Tuesday, October 14, 2008

Project 4: Classification

So, I want to classify humanitarian causes to make people realize that it's better to be more passionate about one unjust cause than to feel overwhelmed by them all and do nothing.

Classifying international humanitarian causes
The principle: Classify by cause/crisis
  • Genocide/mass murder - Darfur,
  • Famine/Hunger (would vegetarian/vegan issues fit under this?)
  • Disease - AIDS, bird flus, STDs, doctors without borders
  • Environmental - stopping climate change, government regulation, areas impacted by natural disasters
  • War - Iraq, Afhganistan (should this be under genocide?)
  • Domestic Issues - US-specific causes
  • Civil Liberties - slave trade/racism, sexual slave trade/sexism, rights to all people regardless of class, creed, age, sex etc.
The categories are fairly broad--which I think is ok?--but the "classes" aren't parallel exactly, does that matter? Wondering what you all think, if some might work better than others and if I left anything major out? I'd like to cover a wide spectrum.

Monday, October 13, 2008

Week 5 Reading

Here are a few gems from this week's reading in McQuade & McQuade, Chapter 5: Tip, don't skip the reading pieces this week.
  • "How to Live" by Annie Dillard, p. 426-428
  • "Coming into the Country" by Gish Jen, p. 434-436
  • "Cool like Me" by Donnell Alexander, p. 440-443. I really fell for this one, when I read, cool is "about making a dollar out of a 15 cents." I think this could be a starting point for a discussion on the connection between the current "hipster" cool that steals from low-class culture--trucker hats, flannel/plaid shirts and mohawks/mullets. Originally I thought an article on cool was going to be, well, lame. But Alexander really does understand cool. The synthesis of difference and living by it, not just wearing it or speaking it, but being it.
  • "24 People for whom I haven been mistaken" by Roger Shimomura, p.474-475
  • "National Museum of the Middle Class Opens in Schaumburg, Il." by The Onion. p. 488-89. What was greatest about this piece is their decsribing the middle class workers work week--eight hours a day, five days a week, and weekends off, and it makes it so clear that this is NOT the way we, people, have to live their lives. It's how we choose to or are made to choose to. The work week is just a construct and I think everyone's lives would be a lot better if the system would reevaluate what is best for the people and the economy regarding the balance of work and life. (I strongly support afternoon siestas and shutting down for the month of August. Ohhh France!)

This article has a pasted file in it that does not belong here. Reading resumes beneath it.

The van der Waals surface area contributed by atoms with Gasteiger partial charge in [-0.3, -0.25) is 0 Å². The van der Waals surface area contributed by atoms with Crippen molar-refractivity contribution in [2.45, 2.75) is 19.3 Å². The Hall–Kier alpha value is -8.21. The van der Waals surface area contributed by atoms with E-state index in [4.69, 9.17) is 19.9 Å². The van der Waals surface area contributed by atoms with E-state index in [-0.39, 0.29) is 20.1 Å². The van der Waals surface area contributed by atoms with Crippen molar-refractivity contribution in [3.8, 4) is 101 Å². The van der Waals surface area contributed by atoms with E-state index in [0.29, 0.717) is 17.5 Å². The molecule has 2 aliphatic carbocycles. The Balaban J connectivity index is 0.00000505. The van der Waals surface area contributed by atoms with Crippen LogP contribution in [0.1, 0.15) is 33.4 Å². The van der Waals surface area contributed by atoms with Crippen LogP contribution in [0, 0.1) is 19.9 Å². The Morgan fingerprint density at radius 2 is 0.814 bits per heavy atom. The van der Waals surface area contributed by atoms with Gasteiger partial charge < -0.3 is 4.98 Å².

Pick of the Week: Nikki Lee's collection from p. 407-419. The images were fairly intersting in their own right, but when I was reading her bio and realized that it was her in every image, that she had worked her way into each of the different subcultures, I was blown away. Mostly, I'm curious about how she infiltrated these cultures. She altered her "hair, makeup, clothing, body language, and even weight to fit in." It seems and makes me question the level of deception. Did her new friends know nothing about her project, did they know anything of her when the make-up and clothes were off? If so, how did they feel? If not, how did they feel when she was suddenly no longer a part of their lives? (I'm making the assumption that if she didn't tell them, she must have removed herself from them, because how could she maintain so many facades simultaneously.) The photos ask who are you and what makes you you? But they also seem to be answering that you are shaped wholly by your environment. Perhaps, if we were provided with her personal feelings regarding her experience, we could see the role that nature (ie genetics, ethnicity etc) played and/or intertwined with environment.